Of the 33 cases of self-immolations inside Tibet, 32 i.e. 97% of immolations occurred outside the so called Tibet Autonomous Region (TAR). This clearly shows that the political will of the Tibetan people for freedom stretches beyond China’s demarcation of Tibet and into the entire three traditional province of Tibet i.e. U-tsang, Do-toe and Do-mey.

While Tibet continues to burn and cry for peace and freedom, the United Nations remains shamefully silent. I find it awfully shocking and disgusting to see that three Tibetans had to starve themselves for 30 days in-front of the United Nations’ Headquarter5 to break the silence of an organization whose main purpose6 as mentioned in their Charter is, prevention of threat to peace and defend against act of aggression. In line with United Nations, most of the countries also remained silent on recent self-immolations in Tibet because of their own economic and political interests.

While reliance on external powers like United Nations and others is not yielding positive results, I believe it is of utmost importance that the strength and resistance skills of Tibetans themselves has to be increased and strengthened to create strong and united self-reliant forces. There are ample of evidences to show that such strong and united self-reliant force is the real power which is responsible for the fall of most of the dictatorships around the world. As Gene Sharp puts it “Against a strong self-reliant force, given wise strategy, disciplined and courageous action, and genuine strength, the dictatorship will eventually crumble7”

Unless and until the Chinese leadership decides to genuinely address the real issues and reasons for the self-immolations, it is clear that the wave of self-immolations is likely to continue. So, instead of exacerbating the situation by unproductive counteractions like increased security operations and renewed repression and, even worse, pointing fingers to His Holiness the Dalai Lama and the exile Tibetan leadership for instigating self-immolations, it is in the greater interest of China to find the real cause of unrest in Tibet and work for a lasting solution for putting an end to these acts of political defiance and to bring about a harmonious society in the real sense.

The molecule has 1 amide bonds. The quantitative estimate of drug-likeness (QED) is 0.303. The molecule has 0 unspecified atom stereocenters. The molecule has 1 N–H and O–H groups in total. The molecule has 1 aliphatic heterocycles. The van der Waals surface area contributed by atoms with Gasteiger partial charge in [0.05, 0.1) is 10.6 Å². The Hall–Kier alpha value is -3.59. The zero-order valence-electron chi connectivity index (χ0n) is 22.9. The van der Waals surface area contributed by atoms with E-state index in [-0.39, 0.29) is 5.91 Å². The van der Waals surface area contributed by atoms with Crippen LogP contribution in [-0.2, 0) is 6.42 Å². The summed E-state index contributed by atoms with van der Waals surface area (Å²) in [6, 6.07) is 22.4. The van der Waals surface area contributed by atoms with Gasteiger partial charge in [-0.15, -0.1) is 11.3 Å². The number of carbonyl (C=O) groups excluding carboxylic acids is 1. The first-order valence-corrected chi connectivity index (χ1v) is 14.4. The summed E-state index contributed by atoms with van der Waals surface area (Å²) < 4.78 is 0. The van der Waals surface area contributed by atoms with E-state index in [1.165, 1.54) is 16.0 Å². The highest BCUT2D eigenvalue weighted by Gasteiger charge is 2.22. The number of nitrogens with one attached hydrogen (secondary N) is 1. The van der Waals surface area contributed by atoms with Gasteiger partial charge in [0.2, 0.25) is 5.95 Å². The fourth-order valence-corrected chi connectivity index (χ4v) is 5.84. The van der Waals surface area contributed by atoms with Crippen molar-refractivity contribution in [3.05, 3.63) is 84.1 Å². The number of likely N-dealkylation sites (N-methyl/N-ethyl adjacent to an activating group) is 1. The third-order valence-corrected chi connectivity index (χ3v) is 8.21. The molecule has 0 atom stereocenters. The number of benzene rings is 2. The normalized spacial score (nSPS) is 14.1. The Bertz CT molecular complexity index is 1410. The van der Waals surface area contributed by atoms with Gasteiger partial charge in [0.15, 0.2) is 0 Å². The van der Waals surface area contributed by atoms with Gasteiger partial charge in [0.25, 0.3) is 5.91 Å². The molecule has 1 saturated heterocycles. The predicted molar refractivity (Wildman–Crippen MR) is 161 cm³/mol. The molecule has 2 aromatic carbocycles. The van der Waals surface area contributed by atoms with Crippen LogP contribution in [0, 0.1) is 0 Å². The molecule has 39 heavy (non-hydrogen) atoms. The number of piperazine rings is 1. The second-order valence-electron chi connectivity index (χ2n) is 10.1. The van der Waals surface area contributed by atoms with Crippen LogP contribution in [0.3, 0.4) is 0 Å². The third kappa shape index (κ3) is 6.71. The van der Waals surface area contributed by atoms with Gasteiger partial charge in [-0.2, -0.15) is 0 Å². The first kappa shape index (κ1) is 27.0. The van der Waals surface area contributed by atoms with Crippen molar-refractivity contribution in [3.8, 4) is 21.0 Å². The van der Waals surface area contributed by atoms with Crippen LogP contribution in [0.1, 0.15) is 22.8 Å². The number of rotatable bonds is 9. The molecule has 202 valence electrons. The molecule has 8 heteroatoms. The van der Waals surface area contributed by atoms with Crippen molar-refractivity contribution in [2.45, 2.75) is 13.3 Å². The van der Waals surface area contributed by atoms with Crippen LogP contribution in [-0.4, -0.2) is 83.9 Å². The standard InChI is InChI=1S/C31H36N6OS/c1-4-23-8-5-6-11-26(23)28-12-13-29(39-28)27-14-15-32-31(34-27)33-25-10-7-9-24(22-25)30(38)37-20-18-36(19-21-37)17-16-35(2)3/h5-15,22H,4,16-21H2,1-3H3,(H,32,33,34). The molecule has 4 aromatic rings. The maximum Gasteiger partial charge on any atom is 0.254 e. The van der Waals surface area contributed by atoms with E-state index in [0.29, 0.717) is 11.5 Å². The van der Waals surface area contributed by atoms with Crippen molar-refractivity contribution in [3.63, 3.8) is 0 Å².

Tsewang Rigzin is a developmental professional based in Delhi. He can be reached at tsewangrigzin59@gmail.com

The views expressed in this piece are that of the author and the publication of the piece on this website does not necessarily reflect their endorsement by the website.


1. As translated by Bhuchung D Sonam. The full transcript of voice recording of Lama Sopa Rinpoche is available at http://tibetanpoliticalreview/articles/tibetanlamaurgesunitynationhoodbeforeself-immolating
2. A point from 5 points last statement of Pawo Jamphel as translated by Shiwapa K. Pasang
3. Political self-immolation in the world (Jan 2010-30th March 2012) http://en.wikipedia.org/wiki/List_of_political_self-immolations
4. Gene Sharp, Sharps’ dictionary of power and struggle. Essay on Power and Realism, Sharp cites six main sources of political power i.e. authority, human resources, skills and knowledge of those people, intangible factors, material resources and sanctions or punishment.
5. Tibetan Youth Congress launches “Indefinite Fast for Tibet” on 28th Feb 2012 in front of the United Nations with three hunger strikers and appeals for sending fact finding delegation to assess the critical situation in Tibet among others.
6. Charter of United Nation , Article 1, Purposes of United Nation,
7. Gene Sharp, From Dictatorship to Democracy: A conceptual framework for liberalization. Facing dictatorship realistically.